A little background here: Apparently, sometime around the holidays, I got a little drunk with my friends one night and agreed to play Dungeons & Dragons with them. Hubby is, well, he’s a nerd and he was extremely excited by this prospect. For a couple of weeks, and I’m not trying to play into any stereotypes here whatsoever, he spent hours of every day in the basement, planning the game. I mostly cringed but didn’t have the guts to back out because it made him sooooo happy. One night I sat through the whole boring process of rolling out my character, feeling more and more pissed off that we were talking about playing a game and not actually playing a game, feeling my buzz fade a little more each minute. Then I remembered seeing one of Mazzanoble’s books and decided to order this book through the library and give it a try. I was, after all, most likely stuck.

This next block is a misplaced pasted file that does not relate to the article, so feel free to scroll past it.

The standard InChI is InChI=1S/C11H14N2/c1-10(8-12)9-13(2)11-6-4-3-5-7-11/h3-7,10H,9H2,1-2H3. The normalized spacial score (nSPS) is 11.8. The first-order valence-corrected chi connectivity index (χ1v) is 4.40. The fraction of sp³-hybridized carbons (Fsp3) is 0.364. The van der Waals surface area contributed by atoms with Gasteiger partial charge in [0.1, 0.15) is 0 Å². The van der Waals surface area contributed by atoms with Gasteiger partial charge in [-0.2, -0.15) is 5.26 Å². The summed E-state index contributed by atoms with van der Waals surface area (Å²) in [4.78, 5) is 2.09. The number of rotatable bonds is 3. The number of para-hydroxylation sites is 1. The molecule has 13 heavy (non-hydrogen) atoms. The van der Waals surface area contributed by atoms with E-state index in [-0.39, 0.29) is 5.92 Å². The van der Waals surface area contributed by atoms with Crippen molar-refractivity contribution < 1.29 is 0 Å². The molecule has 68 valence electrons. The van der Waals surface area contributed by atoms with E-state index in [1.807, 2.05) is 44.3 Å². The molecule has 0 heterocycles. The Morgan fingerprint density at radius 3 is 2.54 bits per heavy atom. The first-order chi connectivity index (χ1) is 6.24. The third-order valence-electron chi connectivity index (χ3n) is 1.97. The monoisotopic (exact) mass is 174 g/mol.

The end result: I want to try D&D now but not at all because of this book.
Mazzanoble confesses in the first chapter that she is the girliest of girls. I should have turned around right there. I am girly challenged. However, I read on, not expecting vapid side conversations about accessorizing and pedicures on every single page. Sometimes Mazzanoble managed to be funny but for the most part her tone just grated on me. A number of times I read sections out loud to my husband and we’d both go, “Really!?”
That being said, if you are a girl who is considering taking on the game this is a great starter book. Maybe you think that it really does matter who designed your spell pouch. Maybe you really do have the time and money for a weekly mani/pedi. Maybe you will find a kindred spirit. However, if you are not that kind of girl there is still value here. You can scan over the girly bits and take in the basic information about the game easily.
I’m undecided on this one. It did make me laugh a few times and I’m glad I didn’t have to read the 410 page Dummies book. However, it is taking all of my strength and self control not to explode into a feminist rant.